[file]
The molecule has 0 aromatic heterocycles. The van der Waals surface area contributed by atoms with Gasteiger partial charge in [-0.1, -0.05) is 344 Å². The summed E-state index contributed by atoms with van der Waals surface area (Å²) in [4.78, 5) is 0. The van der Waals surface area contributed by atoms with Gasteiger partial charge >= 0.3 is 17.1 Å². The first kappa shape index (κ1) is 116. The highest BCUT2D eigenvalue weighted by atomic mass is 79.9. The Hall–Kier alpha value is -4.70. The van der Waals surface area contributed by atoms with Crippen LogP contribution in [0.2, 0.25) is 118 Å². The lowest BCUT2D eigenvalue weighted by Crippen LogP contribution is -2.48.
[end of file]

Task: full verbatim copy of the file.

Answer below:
The molecule has 0 aromatic heterocycles. The van der Waals surface area contributed by atoms with Gasteiger partial charge in [-0.1, -0.05) is 344 Å². The summed E-state index contributed by atoms with van der Waals surface area (Å²) in [4.78, 5) is 0. The van der Waals surface area contributed by atoms with Gasteiger partial charge >= 0.3 is 17.1 Å². The first kappa shape index (κ1) is 116. The highest BCUT2D eigenvalue weighted by atomic mass is 79.9. The Hall–Kier alpha value is -4.70. The van der Waals surface area contributed by atoms with Crippen LogP contribution in [0.2, 0.25) is 118 Å². The lowest BCUT2D eigenvalue weighted by Crippen LogP contribution is -2.48.